Candidates explain how they would serve county

Interview with Julia Rietz

Daily Illini: Why are you running for Champaign County State’s Attorney?

Julia Rietz: I am proud to serve Champaign County as State’s Attorney. It is in my opinion the best job an attorney can have. I have accomplished a great deal in the four years that I’ve been State’s Attorney and I’m looking forward to continuing working on behalf of the citizens of Champaign County.

DI: How are you going to improve the office?

JR: I believe I have improved the office significantly during my first term. We’ve made many changes from the prior administration, and I plan on continuing with the good work that we’ve done. I am also interested in concentrating on juvenile delinquency prevention. There’s a new program that we’re looking at bringing to Champaign County called “Parenting with Love and Limits.” It’s focused on parent education, which we’re hoping will help us provide tools to parents who are struggling with how to deal with their teenagers.

DI: What are some key issues for you?

JR: The primary focus of the State’s Attorney’s race, in my opinion, is that the people of Champaign County have the opportunity to vote for someone who is an experienced prosecutor, someone who brings a balanced perspective to the office and who focuses on the representation of victims and law abiding citizens in order to help ensure that our community is safe.

Q: Why are you better than your opponent?

A: I’m a prosecutor. I approach the job with the perspective of a prosecutor, which means that I respect the rights of those who are accused of crime, but my primary focus is the people who are victimized. First and foremost, my job is to stand up for them.

Q: How are you going to affect the University and it’s students?

A: University students live in Champaign County. When crime occurs on campus, the decisions we make in the State’s Attorney’s office affect students, whether it is because they are victims of crime or whether it is because they are accused. Having a balanced approach to prosecution affects University students. Understanding that young people can make bad decisions and giving them the opportunity to go forward and be productive students if they accept responsibilty, while at the same time taking a strong stance on serious crime on campus like sexual assaults, drug crime and physical assaults. As a rule, I treat high publicity cases the same as I treat every other case.

Q: Why should a student on campus vote for you?

A: Because I have proven myself over the past four years as State’s Attorney, because I am a strong prosecutor, because I understand the issues that they face, and because I value the role of the University in our community.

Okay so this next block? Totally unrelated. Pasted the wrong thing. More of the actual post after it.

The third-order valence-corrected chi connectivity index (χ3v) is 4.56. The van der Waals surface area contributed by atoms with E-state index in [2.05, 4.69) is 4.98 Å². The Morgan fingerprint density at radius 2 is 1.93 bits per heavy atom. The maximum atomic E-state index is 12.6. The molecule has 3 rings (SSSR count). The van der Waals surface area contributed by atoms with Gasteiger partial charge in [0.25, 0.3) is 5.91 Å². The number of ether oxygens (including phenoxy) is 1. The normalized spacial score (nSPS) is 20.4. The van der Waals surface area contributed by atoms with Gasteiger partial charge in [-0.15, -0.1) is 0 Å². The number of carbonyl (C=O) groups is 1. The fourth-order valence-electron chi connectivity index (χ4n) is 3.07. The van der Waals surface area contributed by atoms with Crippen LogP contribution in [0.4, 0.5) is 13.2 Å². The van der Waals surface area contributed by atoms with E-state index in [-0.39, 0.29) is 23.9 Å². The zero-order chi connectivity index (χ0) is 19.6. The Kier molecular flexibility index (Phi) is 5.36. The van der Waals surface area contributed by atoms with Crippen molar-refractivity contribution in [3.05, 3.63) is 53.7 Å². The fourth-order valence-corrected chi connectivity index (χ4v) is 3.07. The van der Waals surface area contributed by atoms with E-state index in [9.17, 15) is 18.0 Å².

Interview with Janie Miller-Jones

Daily Illini: Why are you running for Champaign County State’s Attorney?

Janie Miller-Jones: Well, for several reasons. I’m running because as a public defender I see the discrepancies and the unfairness that’s coming out of the State’s Attorney’s office, basically with the way cases are being charged and with plea negotiations. They’re very unfair, and in order to make things change, I needed to run for state’s attorney to change that.

DI: What are some key issues for you?

JM-J: One is obviously the consistency in charging and the fairness of the plea negotiations. I think the state’s attorney’s office isn’t as involved as it should be in the community. Sometimes the state’s attorney feels like, ‘oh, I’m the one in charge, I get to make all the decisions, so it’s my way or the highway,’ which to a certain extent is true, except that you’re an elected official. You need to actually do what your public wants you to do. They’re the ones you want to protect.

DI: How will you do what the public wants?

JM-J: I’m going to have what I call a “charging division” to make sure that all the cases that come in are fair and consistent and I can set up procedures and policies so anyone who comes to charge the cases can follow those parameters. Also, I want to cross train people, so everybody in the office knows what the policies are and anybody can step in at any given time and charge in a way that is consistent.

Also, something I disagree with is the State’s attorney has only prosecuted four or five criminal felony cases herself since she’s been in office. I plan on carrying a caseload and actually prosecuting on a regular basis, not just being an administrator for the office.

Q: Why are you better than your opponent?

A: One, I think I have more courtroom experience than she has. I’ve tried well over 50 criminal felony cases, I have my military experience, plus I think the fact of being a public defender, I have to deal with a lot of the same people the State’s Attorney deals with. I see the people that come through the door as people not just criminals. I don’t just attach number or a crime to them.

Q: How are you going to affect the University and its students.

A: I know the University has a punishment process that they go through when someone commits a crime. I don’t believe in punishing a person twice. So If the University is punishing them and it’s similar to a punishment that I would believe is appropriate as state’s attorney, then I would work very strongly with the University to make sure that person is only punished once, instead of twice.

Q: Why should student on campus vote for you?

A: The state’s attorney has a lot of power over what happens with your future. I have different experiences than the current state’s atty. I acknowledge there are lots of problems in the state’s attorney’s office that need to be fixed. She claims there aren’t a lot problems. I think I bring a lot of courtroom and trial experience and I bring a lot more to the table. I think people want their state’s attorney to be firm and harsh, but also to be equitable and consistent.